Within the context of the gaming realm, Scurge: Hive is old news.
Released in late Oct. 2006 by independent publisher SouthPeak Interactive, Scurge: Hive was met with mixed critical reception, no publicity and extremely modest sales figures. So why revisit this obscure, unrecognized game more than 15 months after it hit store shelves?
Quite simply, because it rocks.
Scurge: Hive introduces players to Jenosa Arma, a female bounty hunter commissioned to investigate a high security research lab on the planet Inos from which a distress signal was sent 48 hours ago. Scientists there were tasked with studying the Scurge, a virulent plague with dangerous manipulative properties. Fearing the worst, Jenosa has been assigned to recover any surviving research.
Obviously, the entire premise of Scurge: Hive is a respectful nod to Nintendo’s own Metroid series, as is the character herself. Similar to Samus Aran, Metroid’s first lady of galactic ass-kicking, Jenosa Arma wears an experimental prototype battle suit equipped with the ability to fire top-secret projectiles by giving a mere throwing motion. The suit can be upgraded with new firing abilities and power-ups.
Metroid fans should feel right at home, but others should know that Scurge: Hive has more than enough unique attributes to distinguish itself as a competent, original action adventure title. At no point does Scurge: Hive feel like a derivative Metroid clone. It achieves its own atmosphere and gameplay despite the expectations resulting from its Metroid similarities, which is an accomplishment itself.
Speaking of the gameplay, Scurge: Hive can be downright manic. Shooting beams as fast as possible is a catastrophic strategy, as certain enemies are vulnerable to, and actually helped by, certain beams. For example, firing Jenosa’s electric beam at a small monster may kill the organism faster than other beams, but firing the same beam at an infected robot will actually increase the enemy’s HP. Players must learn the strengths and weaknesses of each beam, as well as which enemies are affected and benefitted by them.
Making her travels even more perilous, Jenosa herself becomes infected with the Scurge. Because of her infection, players are on a constant timer, of sorts, as Jenosa’s health drains by the second. So while fighting off enemies, solving puzzles and finding hidden door keys, players must also find save stations that cleanse Jenosa of her Scurge, restoring her health and resetting the timer.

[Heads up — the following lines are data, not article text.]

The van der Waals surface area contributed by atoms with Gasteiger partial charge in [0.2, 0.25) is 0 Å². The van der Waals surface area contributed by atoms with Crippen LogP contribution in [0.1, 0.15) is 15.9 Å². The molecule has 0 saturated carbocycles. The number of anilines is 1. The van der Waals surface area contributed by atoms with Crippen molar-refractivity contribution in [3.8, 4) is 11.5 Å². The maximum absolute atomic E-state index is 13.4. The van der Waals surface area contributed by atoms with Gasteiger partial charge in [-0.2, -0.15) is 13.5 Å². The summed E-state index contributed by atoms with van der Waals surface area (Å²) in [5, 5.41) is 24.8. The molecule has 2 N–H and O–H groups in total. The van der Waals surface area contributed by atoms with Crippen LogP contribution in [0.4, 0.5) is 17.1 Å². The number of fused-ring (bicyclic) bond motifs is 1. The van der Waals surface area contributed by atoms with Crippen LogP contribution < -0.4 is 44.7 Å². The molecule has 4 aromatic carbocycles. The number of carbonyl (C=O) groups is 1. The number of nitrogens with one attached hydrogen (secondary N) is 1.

Upon stepping away from the save station, however, her infection begins anew. This adds dramatically to the vigorous action of the game, as well as its intense pacing.
Despite its addictive nature, the gameplay is far from perfect. Jenosa can fire in eight directions: up, down, left, right and the diagonals. While this inherently limited aiming mechanism is already an obstacle, the Nintendo DS hardware doesn’t make things any easier. The DS directional pad can make aiming a laborious process, as players may find they simply cannot shoot an enemy without compromising their position. This eight-directional limitation also hinders the otherwise quick and nimble Jenosa’s jumping precision, sometimes making simple platforming harder than it should be.
Scurge: Hive was originally developed for, and also released on, the Game Boy Advance. And it shows; the game doesn’t push the DS hardware and inexplicably looks slightly better on the GBA.
But that’s not to say Scurge: Hive is an ugly game. Quite the contrary, it is very pleasing visually. The colors are explosively vibrant, the backgrounds are detailed and the animations are spectacular. It calls upon the dusty criteria we used to define “beautiful graphics” during the SNES era, and it serves as a reminder that pretty games don’t necessarily need to be in 3D.
The game’s animations deserve specific mention, particularly those of the protagonist. Jenosa Arma is a well designed character, and she is remarkably well animated. Her absurdly long ponytail whips about the screen as she blasts through her environments, circling around her body when she flips and bouncing from side to side when she runs. The strength of the charming Jenosa, an original character, also significantly improves the experience. Scurge: Hive is perhaps most noteworthy because it is an original IP, a welcome breath of fresh air our industry takes far too infrequently.
Though the game released on both Nintendo handhelds, the DS version is clearly the better choice. The visual discrepancy between the two is quite minimal, and there are no touch controls; Jenosa is controlled entirely with the directional pad and buttons. But the strength of the DS version lies with its dual screens. Some of the environments Jenosa must explore are massive and almost labyrinthine in their design. Dual screens afford players constant view of their map, which can come in handy in later levels.
Most players will have between 10 and 12 hours of gameplay with Scurge: Hive, a meaty game for a handheld title. But there isn’t much to do after the game ends. Aside from some unlockable costumes and content, Scurge: Hive is very much a single-player game in the old-school vein. No multi-player, no frills. Players should consider this, as well as their individual tastes, before committing to a purchase.
But especially at it’s current price tag, Scurge: Hive is an under-exposed gem, an absolute steal for “hardcore” DS owners.
Given our industry’s tendency to rely on its established icons, it is immensely refreshing to assume the role of a new character, even if she is heavily influenced by some of those icons. Despite its flaws, Scurge: Hive is a polished, surprisingly slick package.
Undeniable atmosphere, masterful music, inventive boss battles and fun gameplay get Scurge: Hive three stars out of four.